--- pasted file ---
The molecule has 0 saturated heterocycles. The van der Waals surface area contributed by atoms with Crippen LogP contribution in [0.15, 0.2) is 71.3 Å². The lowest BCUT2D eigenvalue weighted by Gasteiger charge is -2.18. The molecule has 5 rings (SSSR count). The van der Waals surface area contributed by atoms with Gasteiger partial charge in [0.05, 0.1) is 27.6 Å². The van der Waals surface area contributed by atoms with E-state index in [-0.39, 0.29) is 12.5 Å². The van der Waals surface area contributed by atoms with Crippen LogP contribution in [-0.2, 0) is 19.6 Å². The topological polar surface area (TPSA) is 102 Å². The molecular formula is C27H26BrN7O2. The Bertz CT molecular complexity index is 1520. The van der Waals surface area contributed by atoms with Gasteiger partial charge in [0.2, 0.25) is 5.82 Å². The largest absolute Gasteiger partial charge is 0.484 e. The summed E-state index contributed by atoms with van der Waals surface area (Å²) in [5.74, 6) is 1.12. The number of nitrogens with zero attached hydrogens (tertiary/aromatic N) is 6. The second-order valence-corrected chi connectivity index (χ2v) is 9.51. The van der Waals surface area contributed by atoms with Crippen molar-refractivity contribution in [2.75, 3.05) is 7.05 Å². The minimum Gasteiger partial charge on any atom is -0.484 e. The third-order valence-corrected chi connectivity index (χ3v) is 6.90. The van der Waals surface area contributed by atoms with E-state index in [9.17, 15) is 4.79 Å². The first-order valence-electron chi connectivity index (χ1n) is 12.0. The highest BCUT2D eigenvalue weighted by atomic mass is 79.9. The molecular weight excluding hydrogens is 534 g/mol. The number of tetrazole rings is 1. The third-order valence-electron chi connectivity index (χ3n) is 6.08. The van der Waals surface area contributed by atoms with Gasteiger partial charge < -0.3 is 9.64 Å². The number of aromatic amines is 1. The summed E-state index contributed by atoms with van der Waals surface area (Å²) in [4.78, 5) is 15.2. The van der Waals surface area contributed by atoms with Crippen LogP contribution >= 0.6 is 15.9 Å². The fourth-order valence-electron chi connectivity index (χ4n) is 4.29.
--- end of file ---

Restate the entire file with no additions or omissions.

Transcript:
The molecule has 0 saturated heterocycles. The van der Waals surface area contributed by atoms with Crippen LogP contribution in [0.15, 0.2) is 71.3 Å². The lowest BCUT2D eigenvalue weighted by Gasteiger charge is -2.18. The molecule has 5 rings (SSSR count). The van der Waals surface area contributed by atoms with Gasteiger partial charge in [0.05, 0.1) is 27.6 Å². The van der Waals surface area contributed by atoms with E-state index in [-0.39, 0.29) is 12.5 Å². The van der Waals surface area contributed by atoms with Crippen LogP contribution in [-0.2, 0) is 19.6 Å². The topological polar surface area (TPSA) is 102 Å². The molecular formula is C27H26BrN7O2. The Bertz CT molecular complexity index is 1520. The van der Waals surface area contributed by atoms with Gasteiger partial charge in [0.2, 0.25) is 5.82 Å². The largest absolute Gasteiger partial charge is 0.484 e. The summed E-state index contributed by atoms with van der Waals surface area (Å²) in [5.74, 6) is 1.12. The number of nitrogens with zero attached hydrogens (tertiary/aromatic N) is 6. The second-order valence-corrected chi connectivity index (χ2v) is 9.51. The van der Waals surface area contributed by atoms with Crippen molar-refractivity contribution in [2.75, 3.05) is 7.05 Å². The minimum Gasteiger partial charge on any atom is -0.484 e. The third-order valence-corrected chi connectivity index (χ3v) is 6.90. The van der Waals surface area contributed by atoms with E-state index in [9.17, 15) is 4.79 Å². The first-order valence-electron chi connectivity index (χ1n) is 12.0. The highest BCUT2D eigenvalue weighted by atomic mass is 79.9. The molecular weight excluding hydrogens is 534 g/mol. The number of tetrazole rings is 1. The third-order valence-electron chi connectivity index (χ3n) is 6.08. The van der Waals surface area contributed by atoms with Gasteiger partial charge < -0.3 is 9.64 Å². The number of aromatic amines is 1. The summed E-state index contributed by atoms with van der Waals surface area (Å²) in [4.78, 5) is 15.2. The van der Waals surface area contributed by atoms with Crippen LogP contribution >= 0.6 is 15.9 Å². The fourth-order valence-electron chi connectivity index (χ4n) is 4.29.